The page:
Despite calls from education organizations, Indiana House lawmakers are proposing a budget plan that does not include a specific pay raise for teachers.
Indiana House of Representatives.
(Indianapolis, Ind.) - The Indiana House budget plan released on Tuesday includes a modest increase in school funding, but no pay raise for teachers.
The House plan calls for a 2.1 percent school funding increase the first year, and 2.2 percent the second year, totaling $451 million. While budget money isn't specifically earmarked for salaries, it could be used that way by schools districts.
Indiana State Teachers Association President Teresa Meredith says she's disappointed, but notes the House is at least offering more than Governor Eric Holcomb's education funding boost of two percent.
"Is it where I think we need to be? No way," says Meredith. "It needs to be stronger in order to say to the teachers in the state, 'We do believe in you, we do value the work that you do, and we're working toward making compensation stronger and better.' But this is progress."
In a statement Tuesday, Governor Holcomb said he looks forward to working with the General Assemble on the budget.
"I'm pleased to see that overall the budget proposed by the House reflects the priorities of my Next Level legislative agenda including increasing funding for education, school safety and the Department of Child Services while remaining balanced and maintaining healthy reserves," Holcomb said.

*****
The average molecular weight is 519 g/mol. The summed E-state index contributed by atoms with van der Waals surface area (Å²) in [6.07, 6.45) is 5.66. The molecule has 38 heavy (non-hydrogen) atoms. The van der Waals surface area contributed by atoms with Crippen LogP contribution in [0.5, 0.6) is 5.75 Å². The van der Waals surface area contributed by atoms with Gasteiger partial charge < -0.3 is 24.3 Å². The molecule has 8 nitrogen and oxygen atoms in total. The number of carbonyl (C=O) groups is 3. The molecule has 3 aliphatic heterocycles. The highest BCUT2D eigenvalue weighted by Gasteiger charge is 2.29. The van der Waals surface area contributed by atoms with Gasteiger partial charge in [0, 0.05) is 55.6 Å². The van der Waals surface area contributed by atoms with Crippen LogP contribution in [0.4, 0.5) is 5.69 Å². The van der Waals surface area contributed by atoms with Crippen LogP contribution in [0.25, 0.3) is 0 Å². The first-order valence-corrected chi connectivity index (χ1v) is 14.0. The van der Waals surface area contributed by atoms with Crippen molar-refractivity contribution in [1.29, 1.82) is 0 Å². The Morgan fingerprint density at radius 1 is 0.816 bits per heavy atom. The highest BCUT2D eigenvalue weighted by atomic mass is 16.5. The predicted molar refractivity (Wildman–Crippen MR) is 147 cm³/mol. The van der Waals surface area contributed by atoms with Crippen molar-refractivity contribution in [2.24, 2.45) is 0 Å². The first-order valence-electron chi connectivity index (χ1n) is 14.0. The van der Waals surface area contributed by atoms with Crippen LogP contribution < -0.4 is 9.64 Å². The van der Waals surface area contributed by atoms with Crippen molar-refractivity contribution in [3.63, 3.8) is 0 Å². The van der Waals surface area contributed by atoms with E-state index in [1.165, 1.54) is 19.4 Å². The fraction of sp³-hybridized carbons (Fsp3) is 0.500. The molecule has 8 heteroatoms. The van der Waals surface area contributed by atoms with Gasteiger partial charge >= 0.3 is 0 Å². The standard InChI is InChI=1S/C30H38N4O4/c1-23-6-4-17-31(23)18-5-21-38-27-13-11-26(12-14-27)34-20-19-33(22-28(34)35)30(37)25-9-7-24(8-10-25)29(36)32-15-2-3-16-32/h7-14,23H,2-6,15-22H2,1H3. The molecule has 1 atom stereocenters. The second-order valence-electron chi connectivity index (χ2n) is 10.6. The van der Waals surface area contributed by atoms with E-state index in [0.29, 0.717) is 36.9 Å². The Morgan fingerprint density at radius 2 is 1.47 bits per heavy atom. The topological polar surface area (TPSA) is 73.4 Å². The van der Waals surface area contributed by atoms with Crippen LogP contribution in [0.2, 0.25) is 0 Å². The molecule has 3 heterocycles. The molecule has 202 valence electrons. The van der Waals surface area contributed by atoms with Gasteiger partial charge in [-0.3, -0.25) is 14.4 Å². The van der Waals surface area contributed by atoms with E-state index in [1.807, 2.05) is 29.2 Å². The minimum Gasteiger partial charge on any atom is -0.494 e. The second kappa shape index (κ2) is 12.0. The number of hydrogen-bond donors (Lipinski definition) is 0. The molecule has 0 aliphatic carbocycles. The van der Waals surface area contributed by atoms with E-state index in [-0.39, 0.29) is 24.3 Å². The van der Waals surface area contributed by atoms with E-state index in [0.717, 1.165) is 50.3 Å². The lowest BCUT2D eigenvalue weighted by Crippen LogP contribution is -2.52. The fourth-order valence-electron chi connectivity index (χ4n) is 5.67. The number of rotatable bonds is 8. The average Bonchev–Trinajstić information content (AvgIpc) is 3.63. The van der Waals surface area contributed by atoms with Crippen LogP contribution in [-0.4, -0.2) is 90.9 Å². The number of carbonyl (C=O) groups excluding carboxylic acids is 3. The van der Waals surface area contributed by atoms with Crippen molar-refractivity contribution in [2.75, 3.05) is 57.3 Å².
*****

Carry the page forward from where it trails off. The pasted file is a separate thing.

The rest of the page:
The House budget also sets aside $150 million to pay off a teacher pension liability, saving local schools $70 million a year that lawmakers say could be put toward salaries. The plan includes $30 million for teacher appreciation grants.
House Ways and Means Committee co-chair State Rep. Todd Huston (R-Fishers) called the spending plan conservative and responsibly balanced while funding priorities and maintaining reserves.
"We continue to strengthen our commitment to Hoosier students and educators, and to those in the state's child welfare system. Our budget also funds key workforce initiatives while promoting Career and Technical Education to better prepare Indiana's next generation of Hoosier workers," he said.
Once approved by the House, the budget goes to the Senate. A final budget must be reconciled and passed by the end of April.
According to the National Education Association, Indiana's average annual teacher salary is about $55,000, compared to $63,000 in Michigan and $65,000 in Illinois.
Some Democrats contend the funding increases don't surpass inflation numbers. But Meredith is optimistic Republicans will continue to work with groups like hers to address teacher pay.
"The governor and the speaker have indicated that they value teachers and they want to work on this teacher recruitment and retention problem," says Meredith. "And that really begins with that school funding piece and with a serious focus on what it means to compensate teachers at a respectable level."
Meanwhile, several bills in the House would support Indiana teachers.
HB 1003 urges schools to shift more money towards instructional expenses. HB 1008 would establish career ladders to help educators advance in their profession. And HB 1009 would create residency programs to pair new teachers with mentors in the classroom.